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    Walgreens to end relationship with Express Scripts due to proposed cut in reimbursement rates

    Walgreens announced last week that it is ending its relationship with pharmacy benefits manager (PBM) Express Scripts as of January 1, 2012.

    Walgreens has approximately $5.3 billion in annual sales from its Express Scripts business, wrote CEO Greg Wasson in a letter to Walgreens’ store managers and staff. However, “any time an intermediary continues to disproportionately grow its profit per prescription at the expense of the provider delivering the service, the relationship is out of balance,” Wasson wrote. “All parties involved in providing healthcare must work together to bring down costs,” he added.

    A major sticking point in negotiations was ESI’s proposal to cut reimbursement rates to “unacceptable levels below the industry average cost to provide each prescription,” according to Wasson. However, Walgreens did propose “to lower rates on behalf of the Department of Defense Tricare program. The reimbursement cost for the DoD would have been lower than under Walgreens’ commercial rates,” Wasson wrote.

    ESI also rejected Walgreens’ request to be informed in advance if ESI intends to add or transfer a prescription drug plan to a different ESI pharmacy network and provide patients with equal access to Walgreens’ retail pharmacies, according to Wasson.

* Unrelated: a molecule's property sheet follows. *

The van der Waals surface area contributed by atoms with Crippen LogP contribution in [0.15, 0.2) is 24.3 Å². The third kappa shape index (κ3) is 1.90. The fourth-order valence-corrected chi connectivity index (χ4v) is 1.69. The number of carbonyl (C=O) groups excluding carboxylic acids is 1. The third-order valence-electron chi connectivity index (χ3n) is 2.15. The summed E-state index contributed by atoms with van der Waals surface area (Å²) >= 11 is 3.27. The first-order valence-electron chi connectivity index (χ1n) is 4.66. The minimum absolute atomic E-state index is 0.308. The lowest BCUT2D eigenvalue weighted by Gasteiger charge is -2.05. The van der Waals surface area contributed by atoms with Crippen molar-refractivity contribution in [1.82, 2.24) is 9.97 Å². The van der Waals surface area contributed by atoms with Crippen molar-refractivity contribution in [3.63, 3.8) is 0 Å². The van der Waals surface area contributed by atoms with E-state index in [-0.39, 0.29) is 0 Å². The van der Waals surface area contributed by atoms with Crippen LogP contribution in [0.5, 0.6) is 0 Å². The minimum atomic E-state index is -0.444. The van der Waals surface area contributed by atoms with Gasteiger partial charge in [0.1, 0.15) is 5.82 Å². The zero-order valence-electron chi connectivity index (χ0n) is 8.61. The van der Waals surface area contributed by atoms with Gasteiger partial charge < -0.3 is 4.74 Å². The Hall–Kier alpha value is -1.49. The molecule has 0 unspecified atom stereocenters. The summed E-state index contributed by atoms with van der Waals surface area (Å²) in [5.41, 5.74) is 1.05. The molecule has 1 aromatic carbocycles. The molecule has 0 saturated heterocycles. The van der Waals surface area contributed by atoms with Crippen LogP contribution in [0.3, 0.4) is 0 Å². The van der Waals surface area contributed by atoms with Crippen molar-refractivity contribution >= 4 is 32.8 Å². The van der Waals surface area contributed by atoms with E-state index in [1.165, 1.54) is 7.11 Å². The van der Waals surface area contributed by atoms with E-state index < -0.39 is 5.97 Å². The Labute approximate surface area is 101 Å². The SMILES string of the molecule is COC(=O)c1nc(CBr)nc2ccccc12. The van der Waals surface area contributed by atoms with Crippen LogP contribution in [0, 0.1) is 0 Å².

In related news, the National Community Pharmacists Association (NCPA) said it is supporting a new bill that enhances the ability of independent community pharmacies to negotiate with PBMs. The Preserving Our Hometown Independent Pharmacies Act (H.R 1946) was recently introduced by U.S. Rep. Tom Marino (R-PA).

    H.R. 1946 would allow independent community pharmacies to collectively negotiate the terms and conditions of insurance contracts to produce plan designs that would allow patients to have more choices in pharmacy providers.

    “For years, small pharmacies have had to endure one-sided, take-it-or-leave-it contracts that can disadvantage community pharmacists with onerous contract terms, while impeding true competition for consumers. By contrast, large pharmacy chains have a greater ability to negotiate contracts, as evidenced by Walgreens’ recent decision,” said B. Douglas Hoey, RPh, executive vice president and CEO of NCPA.

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